Notice the book on the altar in which you may write requests for blessings from St. Valentine.
Saint Valentine is most often depicted in the colour red, as he is here in the shrine. Red roses are associated with Valentine, as is the crocus flower. On his statue at Whitefriar church, Valentine holds a crocus in his hands. The crocus flower is said to represent cheerfulness and gladness, and also love. There is a long held belief that if the petals of a crocus are laid on the matrimonial bed after the wedding ceremony, the couple will be blessed with a long and happy marriage.

Today, this Shrine of Saint Valentine is visited throughout the year by couples who come to pray that the saint might bless their relationship with long lasting love. The shrine is also the site for the Blessings of Rings ceremony for those about to be married. On any given day when you visit the shrine you will find a book atop the altar cloth into which you might write requests to Saint Valentine to bless you with much love in your life.


Friday, February 10, 2017

34 days

Life is never simple. You go along thinking things will remain pretty much the same. You awaken at generally the same time each morning. The tasks you do are relatively similar day to day: you take the dog outside, shower, have breakfast, drive to the train. There is a rhythm to life, a rhythm which sometimes seems humdrum. The rituals of life make everyday seem ordinary. You always hear people talking about wanting to break out of the everyday, not realizing that in some ways such a rhythm is life affirming. Such a rhythm appears to be permanent, like a possession you can hang on to, but then something profound happens which folds up that rhythm and throws it away.

10 February 2017, is the seventeenth anniversary of the day, 10 February 2000, on which my father was diagnosed with terminal lung cancer; he died exactly 34 days later. Each year in February I begin to think about those thirty-four days. For me February and March are now the cruelest months because those 34 four days intersect them. I find myself imagining what I would have done differently if someone had said to me on that February day, 'in thirty-four days your dad will disappear and you will never see him again'.  Even though we did not realize it, those 34 days were spent trying to recapture the rhythm of the ordinary, trying to hold on to our ordinary rituals.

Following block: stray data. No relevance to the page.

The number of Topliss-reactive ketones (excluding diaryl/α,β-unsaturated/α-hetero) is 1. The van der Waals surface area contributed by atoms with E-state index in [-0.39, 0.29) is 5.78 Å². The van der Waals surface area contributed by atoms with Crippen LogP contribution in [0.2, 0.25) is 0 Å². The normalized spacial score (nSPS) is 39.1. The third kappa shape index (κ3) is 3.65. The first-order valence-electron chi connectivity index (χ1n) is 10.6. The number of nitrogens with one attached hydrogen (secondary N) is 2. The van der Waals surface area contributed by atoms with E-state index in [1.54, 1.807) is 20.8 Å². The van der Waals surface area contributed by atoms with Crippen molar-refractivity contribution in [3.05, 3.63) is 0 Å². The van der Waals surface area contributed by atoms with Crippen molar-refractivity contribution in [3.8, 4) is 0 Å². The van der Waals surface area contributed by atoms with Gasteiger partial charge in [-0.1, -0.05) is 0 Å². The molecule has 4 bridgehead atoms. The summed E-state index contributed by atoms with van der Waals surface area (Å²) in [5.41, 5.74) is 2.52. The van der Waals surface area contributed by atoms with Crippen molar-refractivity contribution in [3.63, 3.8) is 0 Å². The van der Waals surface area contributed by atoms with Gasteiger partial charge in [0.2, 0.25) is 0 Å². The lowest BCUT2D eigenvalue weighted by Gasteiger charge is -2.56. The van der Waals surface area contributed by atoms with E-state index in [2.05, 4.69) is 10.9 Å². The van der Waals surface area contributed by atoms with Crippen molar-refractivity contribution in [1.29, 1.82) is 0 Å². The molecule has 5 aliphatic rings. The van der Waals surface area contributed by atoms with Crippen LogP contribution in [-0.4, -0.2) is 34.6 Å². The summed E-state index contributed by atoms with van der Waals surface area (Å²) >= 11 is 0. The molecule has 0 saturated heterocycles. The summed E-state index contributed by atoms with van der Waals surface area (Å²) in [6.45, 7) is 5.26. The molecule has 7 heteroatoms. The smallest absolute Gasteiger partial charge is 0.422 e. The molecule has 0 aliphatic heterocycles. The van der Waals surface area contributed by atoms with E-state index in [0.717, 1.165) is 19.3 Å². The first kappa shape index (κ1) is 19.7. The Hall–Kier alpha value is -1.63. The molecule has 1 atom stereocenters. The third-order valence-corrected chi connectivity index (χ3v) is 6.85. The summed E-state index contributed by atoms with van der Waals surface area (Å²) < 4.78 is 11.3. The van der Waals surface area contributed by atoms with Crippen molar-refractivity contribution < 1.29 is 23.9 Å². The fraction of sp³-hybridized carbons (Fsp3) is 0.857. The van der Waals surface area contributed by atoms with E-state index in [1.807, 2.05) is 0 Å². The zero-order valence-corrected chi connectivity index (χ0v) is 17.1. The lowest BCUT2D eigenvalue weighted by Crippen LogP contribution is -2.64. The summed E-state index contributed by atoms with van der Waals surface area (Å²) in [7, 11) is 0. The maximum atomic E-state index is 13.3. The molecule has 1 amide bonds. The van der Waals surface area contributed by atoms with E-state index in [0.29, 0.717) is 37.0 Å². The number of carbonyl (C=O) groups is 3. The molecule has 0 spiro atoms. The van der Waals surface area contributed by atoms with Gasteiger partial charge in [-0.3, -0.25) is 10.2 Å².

On television shows about doctors and hospitals, the doctors always seem able to tell their patients exactly how much time they have left. In life as a television show they say, 'You've got 34 days', and then the patient embarks on a life affirming journey which ends in a sad yet beautiful way, but real life is just not like that.  The oncologist didn't have a crystal ball; there were no predictions about how much time was left, no inspirational speeches, just a sort of resignation.  An explanation of what could be done was offered: radiation, chemotherapy, maybe some surgery, but it would all be to no avail. I remember the oddest things about the appointment, in that strange little room, at the cancer centre. I remember the tiny blue ink stain on the pocket of the doctor's lab coat, the way in which he stood so near to the door, as though he might run away from giving this diagnosis, the unpleasant shade of green on the walls, and the odd sort of octagonal shape to the room, like a stop sign.

Did my father believe it when he was told this was the end of his life, I wonder? In his face that day, as I sat across from him in the oncologist's little room, I thought I saw that belief. Dad had a look in his eyes, a look which was the recognition of an absolute certainty, as though the long awaited answer to a question had been given, and he completely understood that answer.

We spent that 34 days in search of the ordinary, but the unusual kept creeping in, no matter how much we tried to push it away.  People came to the house to visit, people we hadn't seen in years, a long line of goodbyes and empty platitudes. There was a long list of phone calls to be made, always starting with an apology, 'I'm sorry to be the bearer of such bad news', always feeling angry that I was the one chosen to utter those words, 'Dad has terminal cancer'. The recipients of the news on the other end of that phone line always seemed determined to say, 'don't worry Jenn, he'll be okay; he'll be better before you know it.' I remember losing my temper with an uncle when he uttered those words to me, losing my temper and shouting into the phone, and wishing desperately for a return to that place, the place with the rhythm of the ordinary.